We're looking into doing The Xmas Demo 2023 on an NVidia Jetson Orin Nano [arrow.com]. Don't have access to a full Orin anymore, and the newish Orin Nano is more reasonably priced. 1024 GPU cores should be more than enough. Either that or fall back to the Xavier.
Latelv, I've been trying to answer a question that seems to bother... well, nobody: Can the NVidia Jetson Nano do 1080p60 fractals with all pixels at max depth when max depth is 256? Using my old DFA routine, the Nano peaks out at 23.6 FPS. It isn't too bad, considering the TX1 can do 52 FPS with higher clock and twice the number of GPU cores. As mentioned in the book, rectangle checking may be the answer. The article Adaptive Parallel Computation with CUDA Dynamic Parallelism (Adinets 2014) [developer.nvidia.com] covers the basic theory and hints at how we're not doing it, since a Nano doesn't have a huge GPU. Also, it would be boring. We're using some untapped resources instead. Hope to wrap this up before summer vacation. Jinx!
A new article is out: A Fast Image Scaler for ARM Neon.
It features a completely new Neon implementation of a Lanczos-2 scaler in C and intrinsics. The old ARMv7 Assembler version is updated. Based on the theory presented in the 2018 article Exploiting the Cache: Faster Separable Filters.
We're not just banging rocks together here at Igno Labs!
I've been blowing dust off some old and new ARMs. (Well, they're usually from Sjur's bag of holding.)
The Xavier is running, Sjur's
Pi 3 Pi 2 hasn't melted yet, the Nano is around here somewhere,
and a Rockchip is stuttering along with that
stupid piece of shit that doesn't fucking work [youtube.com]: Android.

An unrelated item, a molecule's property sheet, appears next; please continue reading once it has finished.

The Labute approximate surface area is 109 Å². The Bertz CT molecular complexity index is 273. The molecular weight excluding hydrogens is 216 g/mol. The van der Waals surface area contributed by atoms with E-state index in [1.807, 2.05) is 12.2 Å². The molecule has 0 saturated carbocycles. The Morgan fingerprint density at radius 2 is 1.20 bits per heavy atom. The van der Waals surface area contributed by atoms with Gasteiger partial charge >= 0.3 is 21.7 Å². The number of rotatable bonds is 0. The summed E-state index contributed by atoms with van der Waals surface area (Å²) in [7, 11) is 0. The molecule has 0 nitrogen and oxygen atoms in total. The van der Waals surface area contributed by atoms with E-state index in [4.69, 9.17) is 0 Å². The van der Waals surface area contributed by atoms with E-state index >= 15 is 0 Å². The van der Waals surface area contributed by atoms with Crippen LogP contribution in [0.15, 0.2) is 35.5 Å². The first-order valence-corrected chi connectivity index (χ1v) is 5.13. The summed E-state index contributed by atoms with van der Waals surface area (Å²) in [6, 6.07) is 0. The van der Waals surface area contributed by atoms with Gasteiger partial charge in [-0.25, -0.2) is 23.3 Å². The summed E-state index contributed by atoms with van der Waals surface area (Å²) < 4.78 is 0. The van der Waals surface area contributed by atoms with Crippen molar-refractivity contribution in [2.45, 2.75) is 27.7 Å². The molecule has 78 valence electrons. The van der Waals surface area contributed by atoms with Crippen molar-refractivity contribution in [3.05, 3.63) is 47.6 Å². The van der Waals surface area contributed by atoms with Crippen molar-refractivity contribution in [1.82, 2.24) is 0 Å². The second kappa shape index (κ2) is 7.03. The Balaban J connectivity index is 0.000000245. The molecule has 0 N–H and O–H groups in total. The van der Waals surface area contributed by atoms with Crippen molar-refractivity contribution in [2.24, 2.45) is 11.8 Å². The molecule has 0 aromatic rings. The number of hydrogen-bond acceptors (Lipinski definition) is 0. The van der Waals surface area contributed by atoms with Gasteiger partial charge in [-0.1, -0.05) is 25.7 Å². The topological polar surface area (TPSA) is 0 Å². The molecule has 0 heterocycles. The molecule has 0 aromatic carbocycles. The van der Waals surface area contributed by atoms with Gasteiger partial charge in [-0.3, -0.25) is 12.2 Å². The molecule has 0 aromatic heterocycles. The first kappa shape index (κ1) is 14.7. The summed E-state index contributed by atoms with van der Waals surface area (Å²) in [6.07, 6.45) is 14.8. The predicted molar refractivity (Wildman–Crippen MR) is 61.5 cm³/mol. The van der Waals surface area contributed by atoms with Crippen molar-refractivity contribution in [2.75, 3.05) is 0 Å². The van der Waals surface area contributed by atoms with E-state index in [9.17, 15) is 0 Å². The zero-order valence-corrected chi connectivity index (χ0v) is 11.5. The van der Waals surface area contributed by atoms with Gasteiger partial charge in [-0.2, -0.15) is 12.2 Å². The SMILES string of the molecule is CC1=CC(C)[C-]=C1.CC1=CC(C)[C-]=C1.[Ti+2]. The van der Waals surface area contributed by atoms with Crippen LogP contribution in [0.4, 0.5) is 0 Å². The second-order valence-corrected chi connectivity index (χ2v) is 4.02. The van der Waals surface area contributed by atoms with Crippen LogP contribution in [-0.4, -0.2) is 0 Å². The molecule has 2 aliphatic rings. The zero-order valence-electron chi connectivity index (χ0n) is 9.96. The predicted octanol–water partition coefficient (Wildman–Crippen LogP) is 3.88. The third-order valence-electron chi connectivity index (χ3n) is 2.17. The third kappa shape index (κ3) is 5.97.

Long story short: I've been trying to update the old ARM Neon Assembler image scaler for classic ARMs and make an improved
version for modern ARMs. Should be ready soon. Right now, it's down to a compiler problem. Really. I did see that one coming.
Casey Muratori has published an interesting article called Performance Excuses Debunked [computerenhance.com]. Here's a quote from the introduction:
Whenever I point out that a common software practice is bad for performance, arguments ensue. That’s good! People should argue about these things. It helps illuminate both sides of the issue. It’s productive, and it leads to a better understanding of how software performance fits into the priorities of our industry.
What's not good is that some segments of the developer community don’t even want to have discussions, let alone arguments, about software performance. Among certain developers, there is a pervasive attitude that software simply doesn't have performance concerns anymore. They believe we are past the point in software development history where anyone should still be thinking about performance.
Though I am a staunch supporter of writing everything in Assembly language, I completely agree with him. Gonna print out a copy and keep it in my briefcase for the next time some dingwad claims code performance is not important anymore.
Sjur was interviewed on the Norwegian radio show Nitimen today. He talks about rollerblading, turning 50, 3D graphics, and programming in C. Among other things.
Listen to the entire show here [radio.nrk.no].
(It's a rather long show and I can't figure out how to link directly to the segment or fast forward. Hmm. We have Top Men [youtube.com] working on it!)
Sjur got some new old toys in the mail! An AOC battery-powered screen and NVidia Jetson Nano Developer Kit [sparkfun.com]. It's a cut-down TX1 with 128 GPU cores and 4xA57, integrated cooling, 10W, at a price of just 149 dollars. Time to build a killbot [en.wikipedia.org]! We hooked it up for a test run:
I recovered some old images during the weekend.
From 2018: I rendered the last fractal video [youtube.com] that uses the DFA algorithm, smooth coloring and 32/64 bit CPU/GPU switching on the fly on a remote TX2. Sort of. The axeman was making his way to my office, so I had to wing it: Just start more processes rendering frames spaced 6 apart and hope nothing catches fire. The Denver cores managed to stay ahead of their game. Fun times.
From Xmas 2017: The Xmas Demo running live on prototype TX2 hardware:
From Xmas 2015: Quake on prototype TX1 hardware. RayMan on T150MXP on the left: